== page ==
World Beer FestivalBeer lovers line up to taste more than 300 world-class beers from more than 100 different breweries
While Homer Simpson (credited with the famous quote in the description of this event) may have appreciated beer a bit too much during the past 23 seasons of The Simpsons, there's no denying that there is a growing culture behind good beer, and plenty of people who have dedicated their lives to the passion of creating and enjoying a tasty cold one.
In celebration of those people who have made beer an art form, and those who enjoy the product of said art form, All About Beer magazine is hosting the 16th annual World Beer Festival this Saturday at the Durham Bulls Athletic Park. In two four-hour sessions, the first from 12-4pm and the second from 6-10pm, visitors can taste and sample craft and specialty beers in two-ounce pours while supplies last. Enjoy over 300 beers from more than 100 different breweries from all over the country with your very own festival tasting glass.
"The one thing that I keep looking forward to with the Durham World Beer Festival is how beautiful the atmosphere is," says Daniel Bradford, president and publisher of All About Beer magazine. "We're expecting a gorgeous day with a bright Carolina Blue sky, magnificent white tents, the green of the outfield and all the historic buildings and artifacts like the bull, the Lucky Strike smokestack, the water tower. It's just spectacular."
There are several surprises in store for this year's festival. This year, for instance, a special tent will be set up just for North Carolina's own breweries with the help of Anna Lockhart, the president of the North Carolina Brewers Guild. For every beer brought to the festival from NC breweries, All About Beer will make a donation to the Guild.
One of the highlights of the festival are the educational sessions by industry experts, and this year has quite the repertoire. Roger Protz, editor of the "Good Beer Guide," Doug Odell of Odell Brewing, Ft. Collins, CO, and Julia Herz from the Brewers Association and CraftBeer.com will all be new presenters at the festival. Julia will host a "smackdown" between four brewers as they try to pair their beer with food prepared by chef Charlie Deal of Dos Perros and Jujube.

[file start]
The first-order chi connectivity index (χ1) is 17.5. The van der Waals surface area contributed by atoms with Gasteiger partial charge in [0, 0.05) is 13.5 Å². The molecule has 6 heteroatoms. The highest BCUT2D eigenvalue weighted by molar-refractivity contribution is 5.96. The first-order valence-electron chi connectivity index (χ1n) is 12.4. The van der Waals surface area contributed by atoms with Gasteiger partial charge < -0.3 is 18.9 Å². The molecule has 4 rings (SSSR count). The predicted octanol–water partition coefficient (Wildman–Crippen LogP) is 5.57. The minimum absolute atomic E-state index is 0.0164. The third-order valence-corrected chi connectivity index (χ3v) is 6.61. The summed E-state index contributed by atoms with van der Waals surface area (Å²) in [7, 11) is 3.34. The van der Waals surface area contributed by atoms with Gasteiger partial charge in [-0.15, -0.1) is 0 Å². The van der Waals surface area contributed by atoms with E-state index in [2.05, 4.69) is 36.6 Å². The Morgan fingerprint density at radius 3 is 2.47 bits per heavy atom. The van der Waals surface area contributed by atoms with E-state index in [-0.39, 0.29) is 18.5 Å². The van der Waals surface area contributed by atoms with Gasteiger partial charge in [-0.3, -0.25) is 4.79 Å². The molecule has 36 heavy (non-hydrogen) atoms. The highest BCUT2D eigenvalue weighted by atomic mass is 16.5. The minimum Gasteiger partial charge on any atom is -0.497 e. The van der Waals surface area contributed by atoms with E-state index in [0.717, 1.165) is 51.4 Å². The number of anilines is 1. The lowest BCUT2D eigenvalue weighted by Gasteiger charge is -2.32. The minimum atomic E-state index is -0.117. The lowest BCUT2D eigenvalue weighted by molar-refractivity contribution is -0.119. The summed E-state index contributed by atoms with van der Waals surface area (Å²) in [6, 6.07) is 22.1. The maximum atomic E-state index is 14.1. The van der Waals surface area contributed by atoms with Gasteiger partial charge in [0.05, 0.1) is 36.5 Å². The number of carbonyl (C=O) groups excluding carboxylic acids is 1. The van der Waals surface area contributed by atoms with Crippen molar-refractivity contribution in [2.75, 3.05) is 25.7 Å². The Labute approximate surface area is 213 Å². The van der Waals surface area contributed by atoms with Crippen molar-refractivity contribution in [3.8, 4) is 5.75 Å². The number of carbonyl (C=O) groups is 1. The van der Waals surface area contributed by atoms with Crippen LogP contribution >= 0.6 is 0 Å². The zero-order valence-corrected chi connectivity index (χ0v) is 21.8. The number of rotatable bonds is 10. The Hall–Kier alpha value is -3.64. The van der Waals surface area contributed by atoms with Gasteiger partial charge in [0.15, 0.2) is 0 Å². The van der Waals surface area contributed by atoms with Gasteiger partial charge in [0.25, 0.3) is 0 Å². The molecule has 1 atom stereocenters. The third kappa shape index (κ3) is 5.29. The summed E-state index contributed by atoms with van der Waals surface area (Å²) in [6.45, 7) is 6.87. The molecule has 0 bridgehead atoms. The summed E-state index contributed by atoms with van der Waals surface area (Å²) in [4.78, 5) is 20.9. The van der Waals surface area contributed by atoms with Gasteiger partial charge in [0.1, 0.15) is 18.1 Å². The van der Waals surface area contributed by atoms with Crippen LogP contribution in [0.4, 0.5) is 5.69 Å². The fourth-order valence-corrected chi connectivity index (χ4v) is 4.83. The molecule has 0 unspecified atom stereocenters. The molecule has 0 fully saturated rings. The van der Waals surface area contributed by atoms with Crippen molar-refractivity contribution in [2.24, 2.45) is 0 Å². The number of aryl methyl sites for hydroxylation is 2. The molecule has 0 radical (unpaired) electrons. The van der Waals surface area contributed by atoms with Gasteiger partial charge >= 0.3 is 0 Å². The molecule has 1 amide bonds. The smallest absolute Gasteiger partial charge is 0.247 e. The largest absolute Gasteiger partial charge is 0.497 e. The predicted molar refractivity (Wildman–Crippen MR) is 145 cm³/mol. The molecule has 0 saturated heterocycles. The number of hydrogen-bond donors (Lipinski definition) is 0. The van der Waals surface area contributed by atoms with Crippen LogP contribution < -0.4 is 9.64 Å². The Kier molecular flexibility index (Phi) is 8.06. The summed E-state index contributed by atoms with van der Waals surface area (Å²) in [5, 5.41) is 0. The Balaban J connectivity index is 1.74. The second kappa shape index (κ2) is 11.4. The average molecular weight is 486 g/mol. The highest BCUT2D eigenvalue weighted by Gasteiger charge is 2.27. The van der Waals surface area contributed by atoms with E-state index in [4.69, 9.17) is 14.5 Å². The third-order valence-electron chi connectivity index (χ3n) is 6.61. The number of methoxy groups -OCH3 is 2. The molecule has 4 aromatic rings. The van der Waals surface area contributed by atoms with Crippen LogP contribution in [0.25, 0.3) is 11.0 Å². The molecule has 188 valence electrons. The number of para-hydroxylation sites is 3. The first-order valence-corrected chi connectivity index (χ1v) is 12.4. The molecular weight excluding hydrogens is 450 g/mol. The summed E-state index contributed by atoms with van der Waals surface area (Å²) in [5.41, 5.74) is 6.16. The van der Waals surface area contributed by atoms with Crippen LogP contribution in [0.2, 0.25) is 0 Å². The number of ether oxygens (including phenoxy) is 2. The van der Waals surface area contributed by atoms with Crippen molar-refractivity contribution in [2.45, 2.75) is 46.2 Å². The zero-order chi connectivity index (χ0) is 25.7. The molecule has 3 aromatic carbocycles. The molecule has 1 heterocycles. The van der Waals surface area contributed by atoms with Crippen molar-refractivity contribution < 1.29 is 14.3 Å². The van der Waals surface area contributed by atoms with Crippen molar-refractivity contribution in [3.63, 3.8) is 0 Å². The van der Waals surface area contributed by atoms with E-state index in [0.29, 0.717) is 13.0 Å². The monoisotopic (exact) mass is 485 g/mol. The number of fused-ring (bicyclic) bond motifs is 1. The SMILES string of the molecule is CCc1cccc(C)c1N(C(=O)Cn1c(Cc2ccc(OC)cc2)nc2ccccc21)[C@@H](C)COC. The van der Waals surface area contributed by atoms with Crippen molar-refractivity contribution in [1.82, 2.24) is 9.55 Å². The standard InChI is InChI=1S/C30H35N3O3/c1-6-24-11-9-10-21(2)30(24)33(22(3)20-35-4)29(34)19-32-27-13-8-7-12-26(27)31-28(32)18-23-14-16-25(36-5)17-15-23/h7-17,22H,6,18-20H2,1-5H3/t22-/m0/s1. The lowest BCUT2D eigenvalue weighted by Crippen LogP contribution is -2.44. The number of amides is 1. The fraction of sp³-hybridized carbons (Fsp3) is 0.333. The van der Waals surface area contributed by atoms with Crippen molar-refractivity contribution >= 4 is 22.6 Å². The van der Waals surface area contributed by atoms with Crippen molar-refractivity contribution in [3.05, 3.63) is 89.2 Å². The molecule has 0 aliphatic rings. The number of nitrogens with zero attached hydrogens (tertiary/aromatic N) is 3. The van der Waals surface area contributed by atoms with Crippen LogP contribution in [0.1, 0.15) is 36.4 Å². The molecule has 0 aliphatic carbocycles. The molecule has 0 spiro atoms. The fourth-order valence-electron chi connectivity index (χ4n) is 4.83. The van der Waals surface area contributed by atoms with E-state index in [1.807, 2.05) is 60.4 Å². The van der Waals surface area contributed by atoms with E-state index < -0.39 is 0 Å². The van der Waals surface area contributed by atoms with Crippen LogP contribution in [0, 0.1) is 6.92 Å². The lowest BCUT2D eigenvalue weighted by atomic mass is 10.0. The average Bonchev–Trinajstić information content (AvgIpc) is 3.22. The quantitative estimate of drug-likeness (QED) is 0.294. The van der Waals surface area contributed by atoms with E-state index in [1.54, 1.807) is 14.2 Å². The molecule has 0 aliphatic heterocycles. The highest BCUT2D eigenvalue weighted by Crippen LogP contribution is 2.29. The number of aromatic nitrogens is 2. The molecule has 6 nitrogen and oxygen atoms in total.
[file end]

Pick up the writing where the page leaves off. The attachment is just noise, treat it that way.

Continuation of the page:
"We are also showing quite a few new breweries that haven't been here before, which adds a special element to the beer hunter's quest for interesting beers," Daniel says. Some guest breweries this year include Deschutes Brewery, Boulevard Brewery, New Glarus Brewing Co., Summit Brewing Co., Kuhnhenn Brothers Brewing Co. and Wynkoop Brewery.
For those new to the festival, or who just want to find a better way of navigating through the beer tents, Daniel says the key is the very in-depth program guide, a mini-magazine.
"There are many different ways to approach this extravaganza of beer," Daniel says. "Personally, I wander around and look for beers that I've never had before, and there are always some great surprises. Another strategy is to pick a style, like the ever popular IPA, and try the different interpretations of it across all the brewers."
In addition to great beer, local bands will entertain the crowds throughout the day. During the first session, rhythm and blues band Children of the Horn will take the stage at noon, followed by Funkuponya. Those at the second session will get to hear bluegrass band Fireside String Band at 6pm, and end the evening with Po Boyz, a band that's a mixture of bayou funk/rock, with hints of gospel, country and Latin influence.
Familiar Durham names, like Golden Krust Caribbean Bakery & Grill, Mellow Mushroom, R&B Grill and James Joyce Irish Pub, as well as other restaurants around the Triangle, will be on hand to provide some eats alongside all the drink.
"Our goal is the creation of a comfortable, casual, fun atmosphere for exploring the world of beer," Daniel says.
Tickets are still available, click here for more information or to purchase your tickets.